Neighbors “backstabbed” after Midtown’s last-standing affordable housing sold to developers

ATLANTA — Redevelopment has changed the lives of those who reside at the Crescent Place Apartment homes in Midtown.

Tenants claimed they only received a 30-day notice stating they needed to find a new place to live.

“They got our money. And then they brought us our notice,” Arjun Sharma told Channel 2′s Matt Johnson.

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“Now, like, I don’t really have a lot of money to like, be looking for a new place,” tenant Matt Diemer said.

Sharma has lived at the complex on Crescent Avenue and 13th Street for three years.

Like so many of the people inside the 49-unit complex, he also works nearby, and is scrambling to find a new place while rent is on the rise.

“I have to get a roommate now if I want to stay in the city, and I haven’t had a roommate since college,” Sharma said.


The apartments were built in the 1960s.

The property manager told Channel 2 that the site has been slated for redevelopment for years.

In April, the property was sold to Selig Enterprises, which had plans to develop a mixed-use project called Midtown Exchange.

“Now, I like have to leave and it’s like, heartbreaking,” Diemer said.

Residents are also leaving behind a $1,200 a month rent payment that is well below the average cost of rent in Midtown. estimates a one bedroom apartment now goes for over $2,100 a month.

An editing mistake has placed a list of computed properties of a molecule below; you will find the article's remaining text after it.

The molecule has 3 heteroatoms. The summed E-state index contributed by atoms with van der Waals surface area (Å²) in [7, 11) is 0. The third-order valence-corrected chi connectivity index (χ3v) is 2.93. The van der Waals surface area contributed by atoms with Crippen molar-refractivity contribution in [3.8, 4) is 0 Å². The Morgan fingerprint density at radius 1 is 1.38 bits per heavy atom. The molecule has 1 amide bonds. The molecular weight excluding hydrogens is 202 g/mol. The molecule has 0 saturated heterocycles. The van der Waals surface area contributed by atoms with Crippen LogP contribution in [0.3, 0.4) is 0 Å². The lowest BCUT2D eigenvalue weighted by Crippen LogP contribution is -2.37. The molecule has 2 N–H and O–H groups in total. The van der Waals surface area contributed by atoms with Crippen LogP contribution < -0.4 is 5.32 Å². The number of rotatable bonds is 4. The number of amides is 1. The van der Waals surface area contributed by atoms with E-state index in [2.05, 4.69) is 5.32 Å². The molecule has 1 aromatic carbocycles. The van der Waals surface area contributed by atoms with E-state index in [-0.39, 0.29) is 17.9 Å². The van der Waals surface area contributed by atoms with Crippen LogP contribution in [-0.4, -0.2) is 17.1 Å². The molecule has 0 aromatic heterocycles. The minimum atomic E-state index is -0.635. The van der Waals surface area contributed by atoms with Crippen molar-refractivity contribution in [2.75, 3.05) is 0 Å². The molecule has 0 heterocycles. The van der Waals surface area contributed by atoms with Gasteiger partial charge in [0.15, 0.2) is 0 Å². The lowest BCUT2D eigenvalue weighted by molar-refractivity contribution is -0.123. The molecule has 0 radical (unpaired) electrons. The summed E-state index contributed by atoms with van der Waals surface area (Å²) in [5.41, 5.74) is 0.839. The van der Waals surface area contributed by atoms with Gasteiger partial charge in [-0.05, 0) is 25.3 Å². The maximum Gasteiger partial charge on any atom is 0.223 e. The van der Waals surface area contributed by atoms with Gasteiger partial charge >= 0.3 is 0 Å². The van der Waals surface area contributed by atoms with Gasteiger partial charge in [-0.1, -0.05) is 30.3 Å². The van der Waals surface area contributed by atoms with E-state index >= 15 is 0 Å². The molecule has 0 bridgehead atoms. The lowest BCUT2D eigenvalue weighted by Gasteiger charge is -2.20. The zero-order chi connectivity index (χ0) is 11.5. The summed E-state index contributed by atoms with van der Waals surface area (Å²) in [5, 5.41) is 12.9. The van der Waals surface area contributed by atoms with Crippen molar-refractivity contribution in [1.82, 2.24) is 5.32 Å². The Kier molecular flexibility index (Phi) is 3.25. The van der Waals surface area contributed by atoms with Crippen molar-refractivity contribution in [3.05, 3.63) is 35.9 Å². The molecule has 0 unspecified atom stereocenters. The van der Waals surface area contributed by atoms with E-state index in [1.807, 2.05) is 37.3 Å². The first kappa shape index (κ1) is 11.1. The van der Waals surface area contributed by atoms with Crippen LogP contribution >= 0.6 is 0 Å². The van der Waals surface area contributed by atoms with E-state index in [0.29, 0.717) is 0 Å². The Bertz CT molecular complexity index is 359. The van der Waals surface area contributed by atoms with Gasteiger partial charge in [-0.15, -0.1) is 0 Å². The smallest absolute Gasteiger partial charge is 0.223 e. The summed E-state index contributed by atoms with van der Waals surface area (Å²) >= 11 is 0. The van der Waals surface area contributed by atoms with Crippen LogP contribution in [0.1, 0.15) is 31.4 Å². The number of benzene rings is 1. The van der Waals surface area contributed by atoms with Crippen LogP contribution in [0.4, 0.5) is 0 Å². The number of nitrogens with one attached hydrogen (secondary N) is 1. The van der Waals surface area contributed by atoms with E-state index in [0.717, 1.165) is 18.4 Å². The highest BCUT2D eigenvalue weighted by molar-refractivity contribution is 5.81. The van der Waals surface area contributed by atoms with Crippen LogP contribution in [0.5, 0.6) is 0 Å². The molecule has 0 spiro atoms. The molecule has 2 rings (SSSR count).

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“We’re the last standing affordable housing in Midtown Atlanta,” tenant Kalil Nassery said.

So is a 30-day notice to vacate legal? It depends on the lease.

The tenants’ leases state that management can end the lease at any point with a 30-day notice.

“We’re seeing it more and more,” Erin Willoughby said.

Willoughby, with the Atlanta Legal Aid Society, says it’s becoming more common to see developers buy homes and apartments.

She says that anyone noticing development in their area should re-read their lease.

“They can’t simply come in and terminate your lease regardless of its terms, but they can terminate it based on what the lease allows,” she said.

Some of the residents have found new homes, but some haven’t, and many say they could have used more time to prepare.

“It’s pretty much like getting backstabbed,” Sharma said.